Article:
Reviewed by Joseph Prestwich

Photography by Rachael Cummings


San Domino

Tristan Bates Theatre until 30th June


Previously reviewed at this venue
Love Me Now | ★★★★ | March 2018
Lucid | ★★★★ | April 2018
Meiwes/Brandes | ★★★ | April 2018


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Isaac Saddlesore & the Witches of Drenn – 4 Stars


Isaac Saddlesore & the Witches of Drenn

Hen & Chickens Theatre

Reviewed – 8th April 2018


“This is not sophisticated comedy, and doesn’t pretend to be, but it is skilful theatre”


The Adventure of Isaac Saddlesore and the Witches of Drenn is a comedy caper in the style of a Sherlock Holmes mystery. Written by Callum Hale, who also gives a terrific turn as the blustering Aussie anti-hero Sir Maxwell Gropefund, it follows the private detective, Isaac Saddlesore, and his long-suffering companion Dr George Hotbuns as they seek to uncover the true cause of the curse which seemingly lies over the Gropefund family. The publicity promised an evening of ‘bad puns, single entendre and daft names aplenty’, and did not disappoint. What was a treat to discover however, was the professionalism of this young company, in evidence at every turn.

This is not sophisticated comedy, and doesn’t pretend to be, but it is skilful theatre. The Micawber Theatre Company run a tight ship and it was a pleasure to watch a piece of original comedy that was truly funny, pacy and well-rehearsed. Hale’s writing ably parodied the conventions set in place by Conan Doyle, with some frolicsome meta-theatrical touches pleasing to a 21st century palate. The cast worked extremely well as an ensemble, and there was some terrific multi-role work on display from Alice Osmanski and Sam Young in particular. Their ability to move between roles at high speed in the fast and furious denouement was delicious, and gave a shot of comedy aderenaline to the capacity crowd at the Hen & Chickens.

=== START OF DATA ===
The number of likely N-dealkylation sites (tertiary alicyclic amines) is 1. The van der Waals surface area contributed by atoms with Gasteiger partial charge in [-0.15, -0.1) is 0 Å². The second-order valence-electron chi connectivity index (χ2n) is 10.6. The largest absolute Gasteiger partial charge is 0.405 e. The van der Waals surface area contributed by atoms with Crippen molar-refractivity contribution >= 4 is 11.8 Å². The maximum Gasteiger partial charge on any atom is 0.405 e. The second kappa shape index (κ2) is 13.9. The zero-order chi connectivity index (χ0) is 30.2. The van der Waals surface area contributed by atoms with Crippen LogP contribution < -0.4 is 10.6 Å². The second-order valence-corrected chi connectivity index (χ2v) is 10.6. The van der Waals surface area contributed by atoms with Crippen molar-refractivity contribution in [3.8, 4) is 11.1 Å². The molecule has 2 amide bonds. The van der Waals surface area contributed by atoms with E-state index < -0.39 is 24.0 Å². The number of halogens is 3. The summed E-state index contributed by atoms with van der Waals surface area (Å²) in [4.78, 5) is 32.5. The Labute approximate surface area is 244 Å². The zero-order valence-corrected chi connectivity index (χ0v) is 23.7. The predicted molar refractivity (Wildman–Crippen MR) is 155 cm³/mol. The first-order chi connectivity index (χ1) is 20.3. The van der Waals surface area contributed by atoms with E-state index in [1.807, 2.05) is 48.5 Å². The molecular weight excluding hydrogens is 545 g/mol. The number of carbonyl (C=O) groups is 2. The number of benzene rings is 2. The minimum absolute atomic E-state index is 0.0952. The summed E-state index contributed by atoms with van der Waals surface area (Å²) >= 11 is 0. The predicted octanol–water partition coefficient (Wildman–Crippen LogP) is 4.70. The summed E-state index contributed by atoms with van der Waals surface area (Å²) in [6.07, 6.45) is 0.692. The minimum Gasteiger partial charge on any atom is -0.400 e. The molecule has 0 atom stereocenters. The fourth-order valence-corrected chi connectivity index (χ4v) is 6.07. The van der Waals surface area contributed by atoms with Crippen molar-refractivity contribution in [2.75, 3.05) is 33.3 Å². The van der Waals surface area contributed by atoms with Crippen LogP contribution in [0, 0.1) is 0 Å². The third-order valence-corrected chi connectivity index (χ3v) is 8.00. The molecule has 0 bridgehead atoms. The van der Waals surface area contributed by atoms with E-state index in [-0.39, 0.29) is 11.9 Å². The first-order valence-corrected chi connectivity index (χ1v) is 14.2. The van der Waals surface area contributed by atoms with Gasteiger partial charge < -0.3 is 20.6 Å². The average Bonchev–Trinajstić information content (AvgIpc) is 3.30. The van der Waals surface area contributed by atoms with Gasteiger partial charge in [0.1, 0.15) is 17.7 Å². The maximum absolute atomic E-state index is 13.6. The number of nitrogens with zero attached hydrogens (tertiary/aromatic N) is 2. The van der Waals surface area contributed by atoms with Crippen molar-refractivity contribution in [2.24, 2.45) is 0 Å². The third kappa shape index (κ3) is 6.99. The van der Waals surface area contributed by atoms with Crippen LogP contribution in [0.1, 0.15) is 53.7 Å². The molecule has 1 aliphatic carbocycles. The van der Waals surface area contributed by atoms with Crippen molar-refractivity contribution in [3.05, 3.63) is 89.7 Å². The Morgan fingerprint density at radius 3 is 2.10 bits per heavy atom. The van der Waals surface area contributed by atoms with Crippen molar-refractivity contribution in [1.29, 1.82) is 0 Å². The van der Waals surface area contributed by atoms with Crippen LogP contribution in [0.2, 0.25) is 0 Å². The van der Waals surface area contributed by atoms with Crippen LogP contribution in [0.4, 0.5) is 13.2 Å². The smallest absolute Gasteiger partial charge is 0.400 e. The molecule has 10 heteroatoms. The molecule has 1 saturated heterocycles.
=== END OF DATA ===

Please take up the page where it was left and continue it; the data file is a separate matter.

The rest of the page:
Lewis Allcock and Roger Parkins were well cast as the crime-fighting duo, though Saddlesore was the only role which seemed a trifle underwritten. Parkins gave a performance of tremendous brio, which occasionally overshadowed that of his capricious friend, owing to the quality of the material. Much was made of Saddlesore’s cocaine addiction, but the detective’s lines (pun entirely intended) didn’t always give Allcock what he needed. The comic business between the two was terrific throughout however, with the perfectly performed high speed chase a particular highlight.

The fact that a high speed chase was even possible in this tiny space is credit to Amy Wicks’ superb and inventive direction. The physical comedy was slickly choreographed and the space transformed with creative flair throughout. Dylan Allcock’s atmospheric and frequently hilarious musicianship also played an important part in the success of this energetic and entertaining production. The Micawber Theatre Company simply fizzes with talent and deserves every success.


Reviewed by Rebecca Crankshaw



Isaac Saddlesore & the Witches of Drenn

Hen & Chickens Theatre